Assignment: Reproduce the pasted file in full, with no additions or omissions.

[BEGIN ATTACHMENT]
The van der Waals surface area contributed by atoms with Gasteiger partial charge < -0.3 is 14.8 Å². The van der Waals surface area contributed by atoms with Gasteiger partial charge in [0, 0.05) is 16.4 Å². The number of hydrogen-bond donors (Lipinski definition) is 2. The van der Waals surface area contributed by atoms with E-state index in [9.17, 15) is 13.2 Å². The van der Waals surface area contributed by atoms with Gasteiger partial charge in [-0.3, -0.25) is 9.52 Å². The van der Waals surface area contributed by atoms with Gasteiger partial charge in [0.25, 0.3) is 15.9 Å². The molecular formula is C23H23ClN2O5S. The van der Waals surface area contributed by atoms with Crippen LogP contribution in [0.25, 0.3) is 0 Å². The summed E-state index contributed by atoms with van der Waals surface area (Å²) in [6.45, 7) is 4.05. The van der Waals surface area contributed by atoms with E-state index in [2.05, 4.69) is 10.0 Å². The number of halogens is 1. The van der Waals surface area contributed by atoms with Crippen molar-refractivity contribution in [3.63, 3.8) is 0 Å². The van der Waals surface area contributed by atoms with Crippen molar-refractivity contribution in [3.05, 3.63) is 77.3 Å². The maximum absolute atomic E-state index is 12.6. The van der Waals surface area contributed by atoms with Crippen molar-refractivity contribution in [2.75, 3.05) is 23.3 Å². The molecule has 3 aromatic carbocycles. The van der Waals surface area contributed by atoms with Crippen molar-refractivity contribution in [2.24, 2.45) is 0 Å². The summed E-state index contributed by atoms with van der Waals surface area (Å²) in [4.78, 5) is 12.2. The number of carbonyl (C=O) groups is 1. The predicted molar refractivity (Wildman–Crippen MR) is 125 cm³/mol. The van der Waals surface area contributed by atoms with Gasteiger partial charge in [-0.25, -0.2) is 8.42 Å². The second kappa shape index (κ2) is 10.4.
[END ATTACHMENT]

The van der Waals surface area contributed by atoms with Gasteiger partial charge < -0.3 is 14.8 Å². The van der Waals surface area contributed by atoms with Gasteiger partial charge in [0, 0.05) is 16.4 Å². The number of hydrogen-bond donors (Lipinski definition) is 2. The van der Waals surface area contributed by atoms with E-state index in [9.17, 15) is 13.2 Å². The van der Waals surface area contributed by atoms with Gasteiger partial charge in [-0.3, -0.25) is 9.52 Å². The van der Waals surface area contributed by atoms with Gasteiger partial charge in [0.25, 0.3) is 15.9 Å². The molecular formula is C23H23ClN2O5S. The van der Waals surface area contributed by atoms with Crippen LogP contribution in [0.25, 0.3) is 0 Å². The summed E-state index contributed by atoms with van der Waals surface area (Å²) in [6.45, 7) is 4.05. The van der Waals surface area contributed by atoms with E-state index in [2.05, 4.69) is 10.0 Å². The number of halogens is 1. The van der Waals surface area contributed by atoms with Crippen molar-refractivity contribution in [3.63, 3.8) is 0 Å². The van der Waals surface area contributed by atoms with Crippen molar-refractivity contribution in [3.05, 3.63) is 77.3 Å². The maximum absolute atomic E-state index is 12.6. The van der Waals surface area contributed by atoms with Crippen molar-refractivity contribution in [2.75, 3.05) is 23.3 Å². The molecule has 3 aromatic carbocycles. The van der Waals surface area contributed by atoms with Crippen molar-refractivity contribution in [2.24, 2.45) is 0 Å². The summed E-state index contributed by atoms with van der Waals surface area (Å²) in [4.78, 5) is 12.2. The number of carbonyl (C=O) groups is 1. The predicted molar refractivity (Wildman–Crippen MR) is 125 cm³/mol. The van der Waals surface area contributed by atoms with Gasteiger partial charge in [-0.25, -0.2) is 8.42 Å². The second kappa shape index (κ2) is 10.4.